Virtual shopping assistants are used to search for products or place orders online without customers having to pick up their phones. Examples of voice assistants include Amazon’s Alexa, Siri and Google Assistant.
Virtual shopping assistants are also found on brands' online stores. These help guide visitors through the entire online shopping process and are intelligent enough to have dynamic customer conversations. They're typically a combination of conversational AI and chatbot technology, requiring no human agent intervention. However, they're more advanced than chatbots as they usually have access to a store's entire database, can provide advanced information, answer complex questions and even place orders on a customer's behalf.
6. Email platforms
Email is best used for sending out newsletters and long-form promotional content which incorporates images, videos or GIFs. However, it can be used for conversational commerce too. You can use email to send personalized recommendations based on a customer's order history or as a two-way chat to answer queries and solve problems. With the help of an email platform, you can easily automate messages – commerce brands often use an automatic email series to walk customers through the sales funnel.
Common challenges in conversational commerce and how to tackle them
Conversational commerce can present a few challenges, which you'll need to address to ensure a positive customer experience. Here are the main ones you might come across:
Inconsistent brand voice
An off-the-shelf conversational commerce solution shouldn't be put to use straight away, as it'll have a generic language. You'll need to modify it to align with your brand’s voice so that your messaging is consistent with your other marketing channels and doesn't come across as disjointed when customers engage one-to-one.
Unsurprisingly, an automated text-based conversational commerce tool like a chatbot can seem robotic. Try to make your bot friendly, relatable and approachable so your messaging comes across as human-like. If using live chat, train your agents on making conversations feel personal for each customer.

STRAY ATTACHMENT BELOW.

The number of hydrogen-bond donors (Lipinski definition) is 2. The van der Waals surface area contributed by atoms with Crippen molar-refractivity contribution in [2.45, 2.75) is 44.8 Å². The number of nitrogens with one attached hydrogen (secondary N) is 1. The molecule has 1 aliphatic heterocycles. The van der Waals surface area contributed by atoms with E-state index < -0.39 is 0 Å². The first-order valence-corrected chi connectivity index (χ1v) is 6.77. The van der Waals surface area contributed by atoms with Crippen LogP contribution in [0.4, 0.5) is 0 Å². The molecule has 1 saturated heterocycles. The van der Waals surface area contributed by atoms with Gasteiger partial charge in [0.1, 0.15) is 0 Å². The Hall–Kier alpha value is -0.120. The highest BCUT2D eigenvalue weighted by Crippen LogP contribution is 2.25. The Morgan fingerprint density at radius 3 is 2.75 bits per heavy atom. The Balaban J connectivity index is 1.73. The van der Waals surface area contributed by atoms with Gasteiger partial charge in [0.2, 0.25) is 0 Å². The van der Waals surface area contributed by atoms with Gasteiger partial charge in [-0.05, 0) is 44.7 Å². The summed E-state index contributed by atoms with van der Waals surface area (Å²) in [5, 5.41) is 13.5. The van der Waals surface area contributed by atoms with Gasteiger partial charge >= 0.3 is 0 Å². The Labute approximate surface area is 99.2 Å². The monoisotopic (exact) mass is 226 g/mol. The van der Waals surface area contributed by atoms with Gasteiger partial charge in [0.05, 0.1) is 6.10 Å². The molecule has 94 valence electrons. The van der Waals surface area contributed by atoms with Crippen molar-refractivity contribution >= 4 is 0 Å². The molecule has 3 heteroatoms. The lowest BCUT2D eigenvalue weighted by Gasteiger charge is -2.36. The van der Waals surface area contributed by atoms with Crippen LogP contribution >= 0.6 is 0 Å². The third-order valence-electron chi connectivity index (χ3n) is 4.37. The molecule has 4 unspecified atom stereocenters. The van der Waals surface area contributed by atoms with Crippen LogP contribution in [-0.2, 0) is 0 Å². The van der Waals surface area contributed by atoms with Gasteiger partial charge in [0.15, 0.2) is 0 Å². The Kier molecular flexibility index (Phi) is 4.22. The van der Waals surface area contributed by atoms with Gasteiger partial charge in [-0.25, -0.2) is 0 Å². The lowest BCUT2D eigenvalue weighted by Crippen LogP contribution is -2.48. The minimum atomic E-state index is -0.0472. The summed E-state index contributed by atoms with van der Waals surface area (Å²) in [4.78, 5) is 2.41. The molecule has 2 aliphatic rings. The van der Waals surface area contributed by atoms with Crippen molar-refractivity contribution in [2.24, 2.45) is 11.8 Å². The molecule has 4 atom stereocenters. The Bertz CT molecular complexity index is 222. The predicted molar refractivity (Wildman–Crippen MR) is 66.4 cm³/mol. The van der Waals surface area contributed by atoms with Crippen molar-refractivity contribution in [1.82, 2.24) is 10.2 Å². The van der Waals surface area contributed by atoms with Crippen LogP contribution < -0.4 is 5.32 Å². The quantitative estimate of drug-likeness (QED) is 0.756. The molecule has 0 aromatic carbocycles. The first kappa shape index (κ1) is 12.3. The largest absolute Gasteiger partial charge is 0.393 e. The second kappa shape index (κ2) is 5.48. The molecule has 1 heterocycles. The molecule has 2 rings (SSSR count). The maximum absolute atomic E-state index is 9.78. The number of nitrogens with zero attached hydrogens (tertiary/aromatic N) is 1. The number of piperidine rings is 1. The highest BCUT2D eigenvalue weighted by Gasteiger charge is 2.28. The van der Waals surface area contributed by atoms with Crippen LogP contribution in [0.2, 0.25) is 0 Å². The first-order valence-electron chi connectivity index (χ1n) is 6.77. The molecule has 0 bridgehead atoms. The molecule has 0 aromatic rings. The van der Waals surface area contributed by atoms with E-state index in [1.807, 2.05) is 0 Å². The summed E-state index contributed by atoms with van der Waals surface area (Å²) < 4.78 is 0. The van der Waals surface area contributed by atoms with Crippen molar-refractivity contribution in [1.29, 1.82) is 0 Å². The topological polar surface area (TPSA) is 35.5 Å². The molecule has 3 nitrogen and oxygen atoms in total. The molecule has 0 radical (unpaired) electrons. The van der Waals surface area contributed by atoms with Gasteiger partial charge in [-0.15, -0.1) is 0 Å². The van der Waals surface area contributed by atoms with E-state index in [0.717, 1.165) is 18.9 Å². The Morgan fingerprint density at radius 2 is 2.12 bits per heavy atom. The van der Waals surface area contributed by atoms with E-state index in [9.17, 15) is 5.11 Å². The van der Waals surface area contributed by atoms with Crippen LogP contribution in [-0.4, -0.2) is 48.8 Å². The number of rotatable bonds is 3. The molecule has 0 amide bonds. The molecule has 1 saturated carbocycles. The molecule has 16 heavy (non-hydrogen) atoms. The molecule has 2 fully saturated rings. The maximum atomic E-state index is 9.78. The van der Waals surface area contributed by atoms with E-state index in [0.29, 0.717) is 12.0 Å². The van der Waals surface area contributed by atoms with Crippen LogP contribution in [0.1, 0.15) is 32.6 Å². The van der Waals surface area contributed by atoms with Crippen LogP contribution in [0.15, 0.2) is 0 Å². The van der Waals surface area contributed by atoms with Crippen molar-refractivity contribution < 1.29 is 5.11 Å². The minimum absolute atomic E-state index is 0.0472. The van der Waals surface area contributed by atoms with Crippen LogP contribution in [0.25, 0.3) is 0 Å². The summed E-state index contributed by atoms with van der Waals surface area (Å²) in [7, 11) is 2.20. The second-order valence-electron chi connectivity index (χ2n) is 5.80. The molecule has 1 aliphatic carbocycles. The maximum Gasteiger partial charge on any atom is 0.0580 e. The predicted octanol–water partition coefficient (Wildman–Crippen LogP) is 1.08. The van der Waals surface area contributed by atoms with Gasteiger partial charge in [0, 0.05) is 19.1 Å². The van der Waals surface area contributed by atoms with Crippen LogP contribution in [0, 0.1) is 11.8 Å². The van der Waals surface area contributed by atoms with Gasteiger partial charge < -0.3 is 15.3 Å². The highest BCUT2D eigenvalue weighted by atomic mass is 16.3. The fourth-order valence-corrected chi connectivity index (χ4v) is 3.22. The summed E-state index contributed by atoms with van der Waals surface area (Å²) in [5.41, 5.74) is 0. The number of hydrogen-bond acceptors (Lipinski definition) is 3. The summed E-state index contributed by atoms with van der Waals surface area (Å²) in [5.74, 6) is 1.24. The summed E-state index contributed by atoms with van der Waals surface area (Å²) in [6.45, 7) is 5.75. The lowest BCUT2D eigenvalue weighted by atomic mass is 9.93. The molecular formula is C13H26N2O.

Data privacy concerns
If you have a multilingual target audience, your strategy should cater to everyone. Many customers will feel alienated and dissatisfied with your service if your chatbot or live agents only speak one language.
A good conversational commerce platform will have built-in multilingual capabilities, but if you're not using one, you should integrate translation tools into your communication channels or employ multilingual service agents to assist your diverse audience.
Ideally, whichever conversational commerce tools you choose should work seamlessly with existing business tools, such as customer engagement platforms (CEPs), CRMs or order management systems. Look for solutions that can easily integrate with third-party tools to streamline and enhance customer conversations.
Eight steps to implement a conversational commerce strategy
There's a lot to consider when putting together your conversational commerce plan, including goal-setting, mapping out customer communication flows, staff training and how to actually launch your strategy. Read about the key steps involved below.
1. Define specific goals
First, figure out exactly what you want to achieve with conversational commerce. The ultimate goal is to connect with customers in a meaningful way to improve customer satisfaction and retention, but what specific objectives do you need to set to get there? Do you need a more vocal and engaged customer base? Faster lead response times? Better customer service? More cross/upselling opportunities?
When setting goals, make them SMART (specific, measurable, attainable, realistic and time-bound). This will help when you come to evaluate your progress.
2. Learn about customer preferences